Sunday, May 3, 2009

David Foster Wallace And Hypertext

David Foster Wallace's Infinite Jest just might be one of the most popular things on the internet. There are so many websites devoted to reading and re-reading IJ that I am refraining, right now, from linking to any of them, because it would just take too much time. There's a small irony here, because DFW's serpentine, infinity-recursive prose is just about the exact opposite of what you'd want you polished blog prose to be like, which is clean and concise. Anyway. I apologise if you've never read IJ; I encourage you to, and I also encourage you to join us here again tomorrow, when we might--MIGHT--talk about something interesting. Because if you haven't read IJ you just probably should stop reading this post right now, because it is inside baseball, at best.

My argument is that IJ is the first great novel of the internet age, even though it somewhat preceded it. Now. There's something interesting you can say about Infinite Jest's take on mass media, something very interesting, especially in the hypertrophied entertainment culture of O.N.A.N.ite USA. But that's not what I'm going to be talking about today.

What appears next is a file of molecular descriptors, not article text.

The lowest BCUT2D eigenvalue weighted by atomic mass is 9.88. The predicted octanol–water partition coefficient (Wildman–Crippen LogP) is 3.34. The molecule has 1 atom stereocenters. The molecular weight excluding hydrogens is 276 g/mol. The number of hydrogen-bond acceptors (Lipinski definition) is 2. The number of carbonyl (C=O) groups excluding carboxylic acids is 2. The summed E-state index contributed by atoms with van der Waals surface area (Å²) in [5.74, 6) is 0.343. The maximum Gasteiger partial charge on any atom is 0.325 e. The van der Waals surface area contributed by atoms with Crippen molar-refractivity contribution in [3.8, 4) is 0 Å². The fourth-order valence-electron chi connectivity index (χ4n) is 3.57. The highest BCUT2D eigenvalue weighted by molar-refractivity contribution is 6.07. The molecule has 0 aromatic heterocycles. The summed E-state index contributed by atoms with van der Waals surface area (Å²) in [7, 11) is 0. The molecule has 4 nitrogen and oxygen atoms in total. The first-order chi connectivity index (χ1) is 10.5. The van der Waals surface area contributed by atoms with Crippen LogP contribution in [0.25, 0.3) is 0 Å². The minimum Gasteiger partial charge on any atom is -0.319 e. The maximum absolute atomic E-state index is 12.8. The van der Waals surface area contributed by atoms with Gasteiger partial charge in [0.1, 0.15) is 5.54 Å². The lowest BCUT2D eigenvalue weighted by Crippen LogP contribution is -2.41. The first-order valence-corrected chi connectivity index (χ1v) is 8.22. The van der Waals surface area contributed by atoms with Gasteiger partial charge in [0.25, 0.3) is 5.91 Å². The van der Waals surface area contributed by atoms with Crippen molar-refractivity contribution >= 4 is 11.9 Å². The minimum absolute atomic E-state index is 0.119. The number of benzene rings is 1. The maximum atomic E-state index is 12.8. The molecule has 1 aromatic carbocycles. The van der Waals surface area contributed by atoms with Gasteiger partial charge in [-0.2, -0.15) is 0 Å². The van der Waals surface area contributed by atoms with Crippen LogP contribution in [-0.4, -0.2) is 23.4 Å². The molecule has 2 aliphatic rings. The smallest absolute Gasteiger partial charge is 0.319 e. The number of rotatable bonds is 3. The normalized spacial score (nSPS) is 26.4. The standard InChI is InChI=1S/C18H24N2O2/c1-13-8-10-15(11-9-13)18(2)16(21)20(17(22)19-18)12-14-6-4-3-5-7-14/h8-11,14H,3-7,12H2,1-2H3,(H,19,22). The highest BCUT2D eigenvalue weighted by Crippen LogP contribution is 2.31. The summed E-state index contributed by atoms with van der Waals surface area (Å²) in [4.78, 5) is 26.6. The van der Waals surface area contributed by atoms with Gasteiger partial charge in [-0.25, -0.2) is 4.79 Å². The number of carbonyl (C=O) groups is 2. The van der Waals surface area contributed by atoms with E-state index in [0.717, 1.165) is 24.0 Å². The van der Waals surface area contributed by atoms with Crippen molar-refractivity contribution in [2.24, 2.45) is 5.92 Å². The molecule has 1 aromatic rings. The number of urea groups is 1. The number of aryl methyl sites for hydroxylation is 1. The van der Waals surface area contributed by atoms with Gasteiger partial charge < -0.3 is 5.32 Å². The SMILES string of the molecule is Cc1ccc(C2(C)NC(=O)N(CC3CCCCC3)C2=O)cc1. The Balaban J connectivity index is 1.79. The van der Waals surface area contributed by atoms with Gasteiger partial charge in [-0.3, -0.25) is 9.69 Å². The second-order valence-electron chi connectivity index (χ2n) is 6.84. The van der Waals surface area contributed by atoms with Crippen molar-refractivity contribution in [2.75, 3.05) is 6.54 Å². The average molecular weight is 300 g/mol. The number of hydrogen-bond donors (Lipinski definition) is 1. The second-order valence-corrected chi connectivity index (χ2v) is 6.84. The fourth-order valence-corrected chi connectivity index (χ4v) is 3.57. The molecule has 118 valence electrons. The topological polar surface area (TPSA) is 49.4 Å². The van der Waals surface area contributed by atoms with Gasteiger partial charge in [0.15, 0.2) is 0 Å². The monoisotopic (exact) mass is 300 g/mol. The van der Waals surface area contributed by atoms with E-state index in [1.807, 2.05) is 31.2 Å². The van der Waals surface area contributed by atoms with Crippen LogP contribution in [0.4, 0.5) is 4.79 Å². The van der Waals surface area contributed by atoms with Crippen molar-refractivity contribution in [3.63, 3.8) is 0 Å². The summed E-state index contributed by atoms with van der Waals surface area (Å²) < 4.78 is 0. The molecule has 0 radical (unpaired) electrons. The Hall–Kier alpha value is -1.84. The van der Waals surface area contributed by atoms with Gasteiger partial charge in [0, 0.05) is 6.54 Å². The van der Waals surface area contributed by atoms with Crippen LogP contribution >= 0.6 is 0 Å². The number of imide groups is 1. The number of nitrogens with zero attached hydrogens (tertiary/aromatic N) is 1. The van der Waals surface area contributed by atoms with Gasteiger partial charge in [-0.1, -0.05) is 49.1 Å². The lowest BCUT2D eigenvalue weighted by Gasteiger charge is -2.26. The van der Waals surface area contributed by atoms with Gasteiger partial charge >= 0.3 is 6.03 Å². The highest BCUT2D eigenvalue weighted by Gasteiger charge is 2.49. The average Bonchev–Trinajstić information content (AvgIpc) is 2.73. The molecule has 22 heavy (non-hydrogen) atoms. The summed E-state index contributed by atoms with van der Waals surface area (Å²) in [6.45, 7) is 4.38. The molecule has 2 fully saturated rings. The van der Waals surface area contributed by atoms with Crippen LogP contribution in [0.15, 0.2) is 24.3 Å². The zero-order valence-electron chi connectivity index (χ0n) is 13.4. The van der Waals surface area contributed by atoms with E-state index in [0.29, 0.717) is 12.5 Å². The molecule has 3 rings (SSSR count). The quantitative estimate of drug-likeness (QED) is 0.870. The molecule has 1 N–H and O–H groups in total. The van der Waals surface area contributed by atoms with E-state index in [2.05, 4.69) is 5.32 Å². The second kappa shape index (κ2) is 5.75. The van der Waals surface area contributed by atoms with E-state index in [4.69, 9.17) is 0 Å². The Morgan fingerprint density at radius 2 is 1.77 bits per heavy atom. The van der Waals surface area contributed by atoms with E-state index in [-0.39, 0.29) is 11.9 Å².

I think that the densely allusive, footnoted prose of IJ is an almost perfect hypertext, in that original sense of hypertext which was an infinitely referenced network of texts, the ideal of the internet before the internet became real. I will show you what I mean. Here's just one paragraph, taken pretty much at random, which I have gone about and annotated as best as I could. It's from the brochure for the Union of the Hideously and Improbably Deformed, as read by Madame Psychosis on page 187 of my book, for those of you at home, following along:

'Those with saddle sores. Those with atrophic limbs. And yes chemists and pure-math majors also those with atrophic necks. Scleredema adultorum. Them that seep, the serodermatotic,. Come one come all, this circular says. The hydrocephalic. The tabescent and chachetic and anorexic. The Brag's-Diseased, in their heavy red rinds of flesh. The dermally wine-stained or carbuncular or steatocryptoic or God forbid all three. Marin-Amat Syndrome, you say? Come on down. The psoriatic. The exzematically shunned. And the scrofulodermic. Bell-shaped steatopygiacs, in your special slacks. Afflictees of Pityriasis Rosea. It says here Come all ye hateful. Blessed are the poor in body, for they.'

Infinite Jest has the sort of hyper-referenced information overload that swamps all of us these days in 2009, those of us who read lots on the internet. Though Wallace wrote before the wide-spread popularity of the internet, he expressed well the information overload of us blog-seeped netizens. I see a fully-referenced hypertexted version of IJ as entirely possible, and I could encourage anyone with connections in the publishing industry to pitch this idea. Hard. Just give me some props if it ever comes true.

1 comment:

Montserrat Algarabel said...

i've just read that bit myself... interesting coincidence...